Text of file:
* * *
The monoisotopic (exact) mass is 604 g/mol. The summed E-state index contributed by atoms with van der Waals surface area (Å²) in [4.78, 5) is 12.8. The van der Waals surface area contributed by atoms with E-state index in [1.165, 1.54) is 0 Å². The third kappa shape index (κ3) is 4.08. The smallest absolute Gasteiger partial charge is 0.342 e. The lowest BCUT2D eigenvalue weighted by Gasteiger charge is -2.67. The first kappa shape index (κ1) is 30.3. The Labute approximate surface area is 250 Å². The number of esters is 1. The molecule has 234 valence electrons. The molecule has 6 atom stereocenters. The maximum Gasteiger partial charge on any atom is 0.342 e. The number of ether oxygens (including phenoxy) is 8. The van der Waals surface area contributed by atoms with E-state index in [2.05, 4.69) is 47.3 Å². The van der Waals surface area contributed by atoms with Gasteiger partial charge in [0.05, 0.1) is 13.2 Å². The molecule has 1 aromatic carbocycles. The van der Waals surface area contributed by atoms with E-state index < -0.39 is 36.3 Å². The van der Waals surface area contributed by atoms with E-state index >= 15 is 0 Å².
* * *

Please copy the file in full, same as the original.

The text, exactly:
The monoisotopic (exact) mass is 604 g/mol. The summed E-state index contributed by atoms with van der Waals surface area (Å²) in [4.78, 5) is 12.8. The van der Waals surface area contributed by atoms with E-state index in [1.165, 1.54) is 0 Å². The third kappa shape index (κ3) is 4.08. The smallest absolute Gasteiger partial charge is 0.342 e. The lowest BCUT2D eigenvalue weighted by Gasteiger charge is -2.67. The first kappa shape index (κ1) is 30.3. The Labute approximate surface area is 250 Å². The number of esters is 1. The molecule has 234 valence electrons. The molecule has 6 atom stereocenters. The maximum Gasteiger partial charge on any atom is 0.342 e. The number of ether oxygens (including phenoxy) is 8. The van der Waals surface area contributed by atoms with E-state index in [2.05, 4.69) is 47.3 Å². The van der Waals surface area contributed by atoms with Gasteiger partial charge in [0.05, 0.1) is 13.2 Å². The molecule has 1 aromatic carbocycles. The van der Waals surface area contributed by atoms with E-state index < -0.39 is 36.3 Å². The van der Waals surface area contributed by atoms with E-state index >= 15 is 0 Å².